Preparing a child for the world that doesn’t yet exist is not an easy task for any teacher. What exactly are the critical 21st-century skills every student needs to survive and succeed in our world? What abilities and traits will serve them in a world that’s changing and developing so rapidly?
Today’s students are complex, challenging and highly tech-savvy. They want to be challenged and inspired in their learning. They want to collaborate and work with their peers. They want to incorporate the technology they love into their classroom experiences as much as they can. In a nutshell, they have just as high a set of expectations of their educators as their educators have of them.
At Trinity Lutheran College our focus is not on educating our students for the future but on educating them to create the future. As our Principal, Mrs Tsae Wong so succinctly put it “as an educational institution, we need to keep abreast of the changes in the world and be nimble and responsive to those shifts that would impact on our students’ future of work and life so that our graduates have brighter prospects and pathways after Year 12.”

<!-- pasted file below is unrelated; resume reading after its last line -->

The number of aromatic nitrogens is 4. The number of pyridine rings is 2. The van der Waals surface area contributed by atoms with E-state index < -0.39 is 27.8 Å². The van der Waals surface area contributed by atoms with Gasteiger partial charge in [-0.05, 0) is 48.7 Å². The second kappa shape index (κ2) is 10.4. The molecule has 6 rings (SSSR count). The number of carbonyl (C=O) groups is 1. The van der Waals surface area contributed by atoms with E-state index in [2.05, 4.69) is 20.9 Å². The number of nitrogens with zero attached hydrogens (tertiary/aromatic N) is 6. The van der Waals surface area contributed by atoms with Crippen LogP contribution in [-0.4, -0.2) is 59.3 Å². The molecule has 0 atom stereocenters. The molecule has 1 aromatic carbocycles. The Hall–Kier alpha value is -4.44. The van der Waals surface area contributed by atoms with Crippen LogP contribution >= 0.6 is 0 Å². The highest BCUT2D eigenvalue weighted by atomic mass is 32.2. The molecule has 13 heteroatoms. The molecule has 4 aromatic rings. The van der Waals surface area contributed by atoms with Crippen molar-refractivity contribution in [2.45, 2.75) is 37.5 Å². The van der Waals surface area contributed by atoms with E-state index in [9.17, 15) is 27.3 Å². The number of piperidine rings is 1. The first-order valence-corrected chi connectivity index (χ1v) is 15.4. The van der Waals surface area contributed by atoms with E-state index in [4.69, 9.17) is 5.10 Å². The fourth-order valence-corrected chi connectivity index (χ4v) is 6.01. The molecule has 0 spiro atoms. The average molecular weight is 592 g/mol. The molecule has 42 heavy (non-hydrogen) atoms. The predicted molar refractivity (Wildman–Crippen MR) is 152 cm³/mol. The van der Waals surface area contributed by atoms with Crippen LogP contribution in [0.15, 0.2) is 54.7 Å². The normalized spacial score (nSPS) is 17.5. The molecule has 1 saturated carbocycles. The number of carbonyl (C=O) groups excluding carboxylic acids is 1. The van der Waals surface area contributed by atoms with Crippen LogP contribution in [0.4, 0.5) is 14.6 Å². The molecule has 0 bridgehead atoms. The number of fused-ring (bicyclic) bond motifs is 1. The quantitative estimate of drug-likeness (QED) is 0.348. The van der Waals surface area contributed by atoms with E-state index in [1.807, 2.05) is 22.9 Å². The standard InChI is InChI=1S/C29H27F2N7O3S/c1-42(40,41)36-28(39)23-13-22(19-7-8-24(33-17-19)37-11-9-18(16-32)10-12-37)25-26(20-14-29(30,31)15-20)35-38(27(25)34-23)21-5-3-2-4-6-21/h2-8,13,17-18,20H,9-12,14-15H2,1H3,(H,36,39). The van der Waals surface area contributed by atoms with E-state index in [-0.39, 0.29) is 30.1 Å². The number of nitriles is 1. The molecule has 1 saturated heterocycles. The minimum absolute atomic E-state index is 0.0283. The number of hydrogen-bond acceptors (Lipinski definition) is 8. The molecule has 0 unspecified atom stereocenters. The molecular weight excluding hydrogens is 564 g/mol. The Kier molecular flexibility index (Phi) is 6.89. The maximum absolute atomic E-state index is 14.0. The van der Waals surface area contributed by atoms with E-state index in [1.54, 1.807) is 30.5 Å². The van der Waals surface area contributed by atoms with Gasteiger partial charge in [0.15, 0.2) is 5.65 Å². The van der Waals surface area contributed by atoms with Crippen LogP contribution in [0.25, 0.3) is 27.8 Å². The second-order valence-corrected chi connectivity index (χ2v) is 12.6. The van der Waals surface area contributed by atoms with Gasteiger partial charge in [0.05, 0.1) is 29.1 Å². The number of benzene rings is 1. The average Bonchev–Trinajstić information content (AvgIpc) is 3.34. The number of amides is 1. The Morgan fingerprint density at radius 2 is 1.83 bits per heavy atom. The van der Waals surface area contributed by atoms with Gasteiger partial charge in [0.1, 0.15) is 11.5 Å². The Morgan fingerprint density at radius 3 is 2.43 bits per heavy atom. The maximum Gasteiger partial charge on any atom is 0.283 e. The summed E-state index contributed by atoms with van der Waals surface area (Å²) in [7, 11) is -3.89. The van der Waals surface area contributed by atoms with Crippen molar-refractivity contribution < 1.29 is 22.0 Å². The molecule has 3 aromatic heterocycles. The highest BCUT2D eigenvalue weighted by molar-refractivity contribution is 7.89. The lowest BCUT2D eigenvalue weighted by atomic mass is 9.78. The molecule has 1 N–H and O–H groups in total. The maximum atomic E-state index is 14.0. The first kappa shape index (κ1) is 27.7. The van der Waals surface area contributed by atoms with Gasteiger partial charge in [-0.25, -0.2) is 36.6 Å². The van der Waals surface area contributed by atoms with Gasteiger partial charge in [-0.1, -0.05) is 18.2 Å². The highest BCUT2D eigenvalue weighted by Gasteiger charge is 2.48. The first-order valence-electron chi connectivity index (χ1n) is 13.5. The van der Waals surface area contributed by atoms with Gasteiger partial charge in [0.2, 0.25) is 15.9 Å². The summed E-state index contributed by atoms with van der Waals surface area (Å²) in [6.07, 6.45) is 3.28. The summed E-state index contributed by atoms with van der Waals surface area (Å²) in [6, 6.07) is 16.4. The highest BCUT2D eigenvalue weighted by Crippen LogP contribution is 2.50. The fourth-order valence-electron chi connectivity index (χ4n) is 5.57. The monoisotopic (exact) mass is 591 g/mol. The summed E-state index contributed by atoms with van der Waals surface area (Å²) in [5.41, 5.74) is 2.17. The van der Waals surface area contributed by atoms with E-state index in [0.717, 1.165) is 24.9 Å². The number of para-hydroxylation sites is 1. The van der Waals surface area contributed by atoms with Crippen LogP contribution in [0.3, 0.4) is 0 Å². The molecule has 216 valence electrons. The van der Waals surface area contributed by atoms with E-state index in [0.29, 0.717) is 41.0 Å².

To this end we are expanding the area of digital learning and innovation in conjunction with developing our students’ soft or interpersonal skills. While specific hard skills are necessary for any position, employers are increasingly looking for job applicants with particular soft skills. This is because, while it is easy for an employer to train a new employee in a particular hard skill, it is much more difficult to train an employee in a soft skill for example collaboration and communication.
During the first week of the school holidays, some of our students were involved in a Coding, Entrepreneurship and Soft Skills Development day. Students designed and created their own app of the future; exploring design, user appeal and the technology available to develop their ideas. Students also participated in a number of soft skill development sessions, learning the importance of connection and collaboration, how to build and establish new relationships, effective marketing techniques and how to communicate confidently and effectively.
The culmination of the day’s experiences saw the students preparing and then presenting a "pitch" of their own app to potential investors, or end users; in reality, their parents. In doing this, students clearly demonstrated their learning and their awareness of the importance of being confident and well informed when pitching a new concept to an audience in an entrepreneurial world.
The event was co-hosted by the Trinity Library, Trinity Digital Learning Department and iYouth. A big thank you goes out to Mrs Merifield, Mrs Ainsworth, Mr Mason and Mr Wilkinson for organizing and supporting the event.
We have a number of further exciting initiatives on offer to our students which include:
Monday and Wednesday Lunch Times from week 2